The Insanely Comprehensive, Step-By-Step Guide To Starting A Business While Working Full Time
Over the past 4 years I have started several businesses while working full time. These ventures have allowed me to do things I only dreamed about when I first started my career. They helped me land my dream job along with offers at Uber, Google & Twitter. They allowed me to get my own apartment in New York and take my Mom on a trip to Italy. And they have connected me with amazing people including Arianna Huffington, John Lee Dumas, Tayo Rockson & more. This post outlines the exact steps I took to start a business that made $20k+ in the first year.
Why Start A Business?
A few years ago I was lost.
I was stuck in a job I hated making far less than anyone in my social circle. If I came across a genie that granted me 3 wishes, I would have immediately spent 2 of them on moving to a new city and running my own business.
I spent the next weekend searching all over my apartment for a magic lap…No dice.
So I shifted my focus. I knew I wanted to do 3 things:
- Make enough money to stop worrying about it
- Move to New York City & get my own apartment
- Land a job at one of the world's leading tech companies
At the time I had less than a year of “real world” experience (all the in the medical field) and zero idea about how companies worked. I figured the environment couldn't be more perfect to start a business.
Over the next 6 months, I spent all of my time off the clock studying thought leaders in the “side hustle” space. I defined too many niches, came up with terrible business ideas, identified tons of prospects and sent over 1,000 cold emails. Eventually things fell into place around month 5.
I landed my first real client which eventually led to several more and around $20k+ over the course of the year. I was able to use that experience to completely switch careers from medicine to digital advertising while landing a $70,000+ raise in the process. All while working full time.
Now I'm going to teach you how to do the same.
This post covers each step you'll need to start your own side business, including:
- How To Choose Your Skills
- How To Define Your Niche
- How To Create Time To Grow Your Business
- Getting Your First Client
- Getting More Clients
- How To Set Your Pricing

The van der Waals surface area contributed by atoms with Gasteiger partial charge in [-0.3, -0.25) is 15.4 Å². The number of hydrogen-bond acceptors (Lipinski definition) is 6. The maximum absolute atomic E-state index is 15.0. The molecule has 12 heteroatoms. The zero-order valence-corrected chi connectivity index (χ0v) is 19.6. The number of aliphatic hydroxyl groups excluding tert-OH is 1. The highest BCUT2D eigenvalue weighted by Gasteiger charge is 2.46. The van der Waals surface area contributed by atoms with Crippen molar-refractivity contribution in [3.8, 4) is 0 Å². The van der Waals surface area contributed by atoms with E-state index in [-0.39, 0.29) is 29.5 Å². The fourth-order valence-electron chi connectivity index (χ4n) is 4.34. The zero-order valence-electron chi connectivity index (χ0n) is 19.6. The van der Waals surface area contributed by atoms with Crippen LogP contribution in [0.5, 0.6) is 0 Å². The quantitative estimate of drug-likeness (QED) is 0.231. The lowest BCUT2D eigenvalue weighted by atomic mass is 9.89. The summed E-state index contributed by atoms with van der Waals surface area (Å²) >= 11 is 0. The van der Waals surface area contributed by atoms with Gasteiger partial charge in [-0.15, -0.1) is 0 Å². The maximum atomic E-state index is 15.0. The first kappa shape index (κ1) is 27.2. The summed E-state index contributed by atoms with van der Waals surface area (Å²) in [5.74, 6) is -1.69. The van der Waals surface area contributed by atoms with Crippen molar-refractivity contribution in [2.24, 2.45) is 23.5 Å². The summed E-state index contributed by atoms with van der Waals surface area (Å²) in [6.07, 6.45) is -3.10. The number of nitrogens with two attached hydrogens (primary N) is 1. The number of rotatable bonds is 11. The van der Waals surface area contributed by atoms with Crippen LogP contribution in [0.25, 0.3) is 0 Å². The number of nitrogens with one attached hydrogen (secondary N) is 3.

- How To Automate The Entire Thing
If you have ever wanted to start a business in hopes of making more money, getting more experience or simply being your own boss, this is the most comprehensive guide on the internet. Ready?
Want To Land Your First Client In The Next 14 Days?
Step 1: Choose Your Skill(s)
The first thing we need to decide on is what we'll be selling. This can be the largest hurdle for people who have considered starting a business because the number of possibilities are overwhelming!
When we're faced with too many options our brain tends to go into freak-out mode where it defaults to minimizing risk and taking the safest route. That leads to objections like this:
- I don't have any marketable skills
- I don”t have any experience freelancing so no one will hire me
- There are already other people doing what I would do so why bother?
Have you ever asked yourself those questions when you thought about starting a business? If so, don't worry – it's actually totally normal. If you stick with me through the end of the guide, I'll show you why you shouldn't be concerned with any of those.
Here's what I want you to do.
- Grab a piece of paper (or open a fresh email)
- Write down 10 skills you have (in no particular order)
Don't think too much about this. Just write.
If one of the doubts I mentioned above creeps into your head when you think of an idea – get rid of it and write that idea down anyways. If you think that you have no skills anyone would want to pay for, try thinking about what you do at work every day. What kinds of projects do you work on? What skills are required for those projects?
If you have to take a 10 minute break – no problem. You will probably have a hard time coming up with 10 ideas and that's totally expected.
Here are the 10 I wrote down:
Notice how none of these are groundbreaking ideas – they are all being done by other people as we speak. Also, I included two things that I consider to be hobbies at the bottom. I know more about those things than the average person which means that I could potentially have the average person pay me for those services.
Key Takeaway: You don't need to be the #1 person in your field to start a business. You just need to know more than the person you are providing the service to.
Step 2: Define Your Niche
Image Courtesy of Partner's Title Co
The next step is to define our target company. Most articles out there tell you that when you start a business your niche should be laser-focused, like Male Golfers, Ages 47 – 54 who suffer from back pain.
While I agree that it should be targeted, it's not reasonable to expect that you're going to know your target audience in that level of detail before you've even set up an email address.
You'll begin to hone in on your ideal niche as you go, but for now we're going to use the following process to determine our target audience (actually, we're going to choose 3).
Defining Your Initial Target Prospect